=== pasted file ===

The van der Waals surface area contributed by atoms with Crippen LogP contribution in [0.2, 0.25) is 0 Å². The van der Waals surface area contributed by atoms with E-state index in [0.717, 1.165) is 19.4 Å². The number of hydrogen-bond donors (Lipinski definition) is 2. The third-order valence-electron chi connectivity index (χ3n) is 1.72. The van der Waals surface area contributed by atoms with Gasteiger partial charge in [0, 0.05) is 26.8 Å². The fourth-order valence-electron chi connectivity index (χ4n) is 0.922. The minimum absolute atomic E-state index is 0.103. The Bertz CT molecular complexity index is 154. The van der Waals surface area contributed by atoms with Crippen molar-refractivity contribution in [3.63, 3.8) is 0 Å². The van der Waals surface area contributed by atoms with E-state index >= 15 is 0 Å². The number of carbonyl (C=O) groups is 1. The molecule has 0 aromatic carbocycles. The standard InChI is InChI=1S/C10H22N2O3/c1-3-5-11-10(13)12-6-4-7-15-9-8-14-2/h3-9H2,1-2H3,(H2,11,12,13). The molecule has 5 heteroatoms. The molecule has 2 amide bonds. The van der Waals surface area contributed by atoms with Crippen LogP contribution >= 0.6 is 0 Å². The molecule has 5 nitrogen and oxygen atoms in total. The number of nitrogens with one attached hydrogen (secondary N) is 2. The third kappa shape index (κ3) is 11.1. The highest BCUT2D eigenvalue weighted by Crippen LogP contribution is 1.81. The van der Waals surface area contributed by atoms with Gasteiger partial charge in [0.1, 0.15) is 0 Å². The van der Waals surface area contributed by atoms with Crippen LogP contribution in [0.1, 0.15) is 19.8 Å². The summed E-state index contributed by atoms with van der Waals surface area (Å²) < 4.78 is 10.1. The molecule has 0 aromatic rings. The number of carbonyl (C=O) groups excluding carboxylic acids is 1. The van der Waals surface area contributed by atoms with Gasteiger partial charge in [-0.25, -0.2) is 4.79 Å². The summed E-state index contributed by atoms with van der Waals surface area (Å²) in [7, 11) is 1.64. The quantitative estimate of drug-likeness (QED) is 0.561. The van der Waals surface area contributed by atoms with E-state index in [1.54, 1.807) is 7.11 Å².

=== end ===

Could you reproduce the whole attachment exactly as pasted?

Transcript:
The van der Waals surface area contributed by atoms with Crippen LogP contribution in [0.2, 0.25) is 0 Å². The van der Waals surface area contributed by atoms with E-state index in [0.717, 1.165) is 19.4 Å². The number of hydrogen-bond donors (Lipinski definition) is 2. The third-order valence-electron chi connectivity index (χ3n) is 1.72. The van der Waals surface area contributed by atoms with Gasteiger partial charge in [0, 0.05) is 26.8 Å². The fourth-order valence-electron chi connectivity index (χ4n) is 0.922. The minimum absolute atomic E-state index is 0.103. The Bertz CT molecular complexity index is 154. The van der Waals surface area contributed by atoms with Crippen molar-refractivity contribution in [3.63, 3.8) is 0 Å². The van der Waals surface area contributed by atoms with E-state index >= 15 is 0 Å². The number of carbonyl (C=O) groups is 1. The molecule has 0 aromatic carbocycles. The standard InChI is InChI=1S/C10H22N2O3/c1-3-5-11-10(13)12-6-4-7-15-9-8-14-2/h3-9H2,1-2H3,(H2,11,12,13). The molecule has 5 heteroatoms. The molecule has 2 amide bonds. The van der Waals surface area contributed by atoms with Crippen LogP contribution >= 0.6 is 0 Å². The molecule has 5 nitrogen and oxygen atoms in total. The number of nitrogens with one attached hydrogen (secondary N) is 2. The third kappa shape index (κ3) is 11.1. The highest BCUT2D eigenvalue weighted by Crippen LogP contribution is 1.81. The van der Waals surface area contributed by atoms with Gasteiger partial charge in [0.1, 0.15) is 0 Å². The van der Waals surface area contributed by atoms with Crippen LogP contribution in [0.1, 0.15) is 19.8 Å². The summed E-state index contributed by atoms with van der Waals surface area (Å²) < 4.78 is 10.1. The molecule has 0 aromatic rings. The number of carbonyl (C=O) groups excluding carboxylic acids is 1. The van der Waals surface area contributed by atoms with Gasteiger partial charge in [-0.25, -0.2) is 4.79 Å². The summed E-state index contributed by atoms with van der Waals surface area (Å²) in [7, 11) is 1.64. The quantitative estimate of drug-likeness (QED) is 0.561. The van der Waals surface area contributed by atoms with E-state index in [1.54, 1.807) is 7.11 Å².